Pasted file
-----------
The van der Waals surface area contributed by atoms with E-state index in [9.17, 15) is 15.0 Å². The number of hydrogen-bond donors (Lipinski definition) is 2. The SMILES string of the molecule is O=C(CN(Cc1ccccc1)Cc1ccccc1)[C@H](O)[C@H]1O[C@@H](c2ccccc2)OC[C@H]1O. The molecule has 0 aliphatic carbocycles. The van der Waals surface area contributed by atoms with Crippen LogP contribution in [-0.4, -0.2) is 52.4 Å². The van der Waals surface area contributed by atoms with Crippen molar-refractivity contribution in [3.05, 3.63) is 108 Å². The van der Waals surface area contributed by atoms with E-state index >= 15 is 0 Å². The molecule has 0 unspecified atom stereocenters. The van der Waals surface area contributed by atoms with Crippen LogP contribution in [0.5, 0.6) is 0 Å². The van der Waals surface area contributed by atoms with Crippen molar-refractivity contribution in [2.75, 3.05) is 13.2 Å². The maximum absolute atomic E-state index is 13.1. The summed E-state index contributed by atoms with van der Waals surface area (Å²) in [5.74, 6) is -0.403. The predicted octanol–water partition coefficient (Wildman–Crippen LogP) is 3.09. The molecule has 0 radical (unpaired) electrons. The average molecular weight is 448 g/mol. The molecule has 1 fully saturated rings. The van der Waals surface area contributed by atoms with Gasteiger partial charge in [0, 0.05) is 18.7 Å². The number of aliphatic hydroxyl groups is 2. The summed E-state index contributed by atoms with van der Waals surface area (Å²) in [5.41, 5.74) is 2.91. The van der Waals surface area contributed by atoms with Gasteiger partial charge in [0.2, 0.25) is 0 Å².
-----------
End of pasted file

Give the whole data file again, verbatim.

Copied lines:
The van der Waals surface area contributed by atoms with E-state index in [9.17, 15) is 15.0 Å². The number of hydrogen-bond donors (Lipinski definition) is 2. The SMILES string of the molecule is O=C(CN(Cc1ccccc1)Cc1ccccc1)[C@H](O)[C@H]1O[C@@H](c2ccccc2)OC[C@H]1O. The molecule has 0 aliphatic carbocycles. The van der Waals surface area contributed by atoms with Crippen LogP contribution in [-0.4, -0.2) is 52.4 Å². The van der Waals surface area contributed by atoms with Crippen molar-refractivity contribution in [3.05, 3.63) is 108 Å². The van der Waals surface area contributed by atoms with E-state index >= 15 is 0 Å². The molecule has 0 unspecified atom stereocenters. The van der Waals surface area contributed by atoms with Crippen LogP contribution in [0.5, 0.6) is 0 Å². The van der Waals surface area contributed by atoms with Crippen molar-refractivity contribution in [2.75, 3.05) is 13.2 Å². The maximum absolute atomic E-state index is 13.1. The summed E-state index contributed by atoms with van der Waals surface area (Å²) in [5.74, 6) is -0.403. The predicted octanol–water partition coefficient (Wildman–Crippen LogP) is 3.09. The molecule has 0 radical (unpaired) electrons. The average molecular weight is 448 g/mol. The molecule has 1 fully saturated rings. The van der Waals surface area contributed by atoms with Gasteiger partial charge in [0, 0.05) is 18.7 Å². The number of aliphatic hydroxyl groups is 2. The summed E-state index contributed by atoms with van der Waals surface area (Å²) in [5.41, 5.74) is 2.91. The van der Waals surface area contributed by atoms with Gasteiger partial charge in [0.2, 0.25) is 0 Å².